Your tax dollars:
The opening sentence of a Washington Post article on August 1, boldly stated:
“Spending on English instruction must be quadrupled to more than $4 billion a year for the next six years to make legal and illegal adult immigrants proficient in skills crucial to their assimilation and the economic future of a country whose population is increasingly foreign born….”
This is according to a new national report from the Migration Policy Institute, a pro-immigration non-profit group.
They say we currently spend $1 billion a year on ESL instruction for adults and that is not enough. The report also states this little nugget: the population of the US with limited English grew from 14 million in 1990 to more than 23 million in 2005. I’m betting its higher than that because we don’t even know how many illegal aliens are here.
The Post article concludes with a comment about how learning English is good for business. Yes, I guess it’s kind of hard to give instructions to the cheap factory labor when they don’t understand a word being said, could be kind of dangerous too.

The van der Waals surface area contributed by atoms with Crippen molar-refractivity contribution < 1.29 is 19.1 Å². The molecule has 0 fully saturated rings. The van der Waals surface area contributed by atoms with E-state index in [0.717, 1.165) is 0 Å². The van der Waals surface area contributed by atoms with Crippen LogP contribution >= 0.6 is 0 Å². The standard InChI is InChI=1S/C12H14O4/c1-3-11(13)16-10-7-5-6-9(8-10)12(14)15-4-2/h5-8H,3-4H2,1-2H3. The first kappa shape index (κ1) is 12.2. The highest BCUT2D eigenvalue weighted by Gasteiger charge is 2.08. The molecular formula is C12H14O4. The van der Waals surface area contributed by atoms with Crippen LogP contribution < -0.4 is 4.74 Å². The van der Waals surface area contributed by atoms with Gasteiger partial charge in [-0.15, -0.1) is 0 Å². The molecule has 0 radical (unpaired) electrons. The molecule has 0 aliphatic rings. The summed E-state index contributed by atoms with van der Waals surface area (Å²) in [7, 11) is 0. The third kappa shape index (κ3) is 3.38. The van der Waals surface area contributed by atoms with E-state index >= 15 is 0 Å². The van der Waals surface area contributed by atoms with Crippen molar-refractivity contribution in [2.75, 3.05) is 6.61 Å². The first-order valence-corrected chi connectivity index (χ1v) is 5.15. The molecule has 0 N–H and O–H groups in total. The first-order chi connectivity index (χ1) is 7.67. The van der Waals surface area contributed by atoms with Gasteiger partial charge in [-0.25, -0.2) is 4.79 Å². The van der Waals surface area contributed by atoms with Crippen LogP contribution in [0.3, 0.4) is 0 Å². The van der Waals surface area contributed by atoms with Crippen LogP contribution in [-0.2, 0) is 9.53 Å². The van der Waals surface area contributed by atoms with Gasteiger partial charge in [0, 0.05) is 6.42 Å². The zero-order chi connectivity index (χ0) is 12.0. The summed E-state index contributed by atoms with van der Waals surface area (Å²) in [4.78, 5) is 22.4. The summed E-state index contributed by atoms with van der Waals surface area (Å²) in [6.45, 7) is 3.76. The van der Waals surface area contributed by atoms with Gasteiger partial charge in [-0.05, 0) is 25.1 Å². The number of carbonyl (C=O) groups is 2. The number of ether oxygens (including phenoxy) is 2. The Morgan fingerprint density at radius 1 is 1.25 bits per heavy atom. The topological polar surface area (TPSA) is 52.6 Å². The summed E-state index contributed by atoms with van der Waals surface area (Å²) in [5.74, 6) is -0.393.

Here is what I’ve heard happens with refugees and their ESL lessons. First, they are not required to attend. If they have a class at the local community college (paid for by you) and something more interesting comes up, like a group day trip, they don’t show up for class. Then there is the problem of classes of Muslim men and women where the men intimidate the women into silence. Not a good learning environment. Since they have no baby sitters to watch the kids, the kids come along too which makes instruction more difficult.
If the refugee is from some African countries, they often are completely illiterate so instructors can’t start with a book. One must start teaching as if the person was in kindergarten, with simple materials. So, it will be a long difficult haul.
Refugees from some parts of the world are heavy smokers and skip out of class frequently to light up. And, since many of these NGO contractors are keeping a tight rein on the budget, transportation to the local college is often limited. This is where the NGO contractors are not doing their job, they are not lining up enough volunteer help.
And, finally, there is such a push to get the refugees working (and granted we all want them working rather than continuing on welfare), that when jobs come along, usually factory jobs with odd shifts, the English lessons go by the wayside.
So, I guess all that means we need to spend more money.
When you start researching Refugee Resettlement in your state, ask your state Refugee office about what it costs for ESL classes where you live.